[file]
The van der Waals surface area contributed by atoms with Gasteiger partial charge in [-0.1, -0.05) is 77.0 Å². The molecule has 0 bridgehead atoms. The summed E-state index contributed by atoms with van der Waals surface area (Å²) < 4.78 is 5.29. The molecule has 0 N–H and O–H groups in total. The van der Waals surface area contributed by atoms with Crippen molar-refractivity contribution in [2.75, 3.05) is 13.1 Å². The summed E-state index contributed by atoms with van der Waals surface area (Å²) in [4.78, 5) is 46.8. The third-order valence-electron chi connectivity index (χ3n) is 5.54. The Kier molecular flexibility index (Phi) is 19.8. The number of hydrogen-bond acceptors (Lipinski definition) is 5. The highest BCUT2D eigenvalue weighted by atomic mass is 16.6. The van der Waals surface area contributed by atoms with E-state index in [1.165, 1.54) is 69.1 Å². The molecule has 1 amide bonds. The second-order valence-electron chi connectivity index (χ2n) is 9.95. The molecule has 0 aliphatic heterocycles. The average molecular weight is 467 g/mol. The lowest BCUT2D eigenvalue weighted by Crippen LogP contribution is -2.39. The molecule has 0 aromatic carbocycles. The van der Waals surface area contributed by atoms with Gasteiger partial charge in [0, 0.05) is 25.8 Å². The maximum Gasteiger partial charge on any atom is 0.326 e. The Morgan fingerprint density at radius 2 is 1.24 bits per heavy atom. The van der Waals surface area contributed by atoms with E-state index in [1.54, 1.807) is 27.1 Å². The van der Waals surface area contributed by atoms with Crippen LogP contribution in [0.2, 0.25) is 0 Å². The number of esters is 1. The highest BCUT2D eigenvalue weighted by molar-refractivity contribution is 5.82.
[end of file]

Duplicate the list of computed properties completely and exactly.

The van der Waals surface area contributed by atoms with Gasteiger partial charge in [-0.1, -0.05) is 77.0 Å². The molecule has 0 bridgehead atoms. The summed E-state index contributed by atoms with van der Waals surface area (Å²) < 4.78 is 5.29. The molecule has 0 N–H and O–H groups in total. The van der Waals surface area contributed by atoms with Crippen molar-refractivity contribution in [2.75, 3.05) is 13.1 Å². The summed E-state index contributed by atoms with van der Waals surface area (Å²) in [4.78, 5) is 46.8. The third-order valence-electron chi connectivity index (χ3n) is 5.54. The Kier molecular flexibility index (Phi) is 19.8. The number of hydrogen-bond acceptors (Lipinski definition) is 5. The highest BCUT2D eigenvalue weighted by atomic mass is 16.6. The van der Waals surface area contributed by atoms with E-state index in [1.165, 1.54) is 69.1 Å². The molecule has 1 amide bonds. The second-order valence-electron chi connectivity index (χ2n) is 9.95. The molecule has 0 aliphatic heterocycles. The average molecular weight is 467 g/mol. The lowest BCUT2D eigenvalue weighted by Crippen LogP contribution is -2.39. The molecule has 0 aromatic carbocycles. The van der Waals surface area contributed by atoms with Gasteiger partial charge in [0, 0.05) is 25.8 Å². The maximum Gasteiger partial charge on any atom is 0.326 e. The Morgan fingerprint density at radius 2 is 1.24 bits per heavy atom. The van der Waals surface area contributed by atoms with E-state index in [1.54, 1.807) is 27.1 Å². The van der Waals surface area contributed by atoms with Crippen LogP contribution in [0.2, 0.25) is 0 Å². The number of esters is 1. The highest BCUT2D eigenvalue weighted by molar-refractivity contribution is 5.82.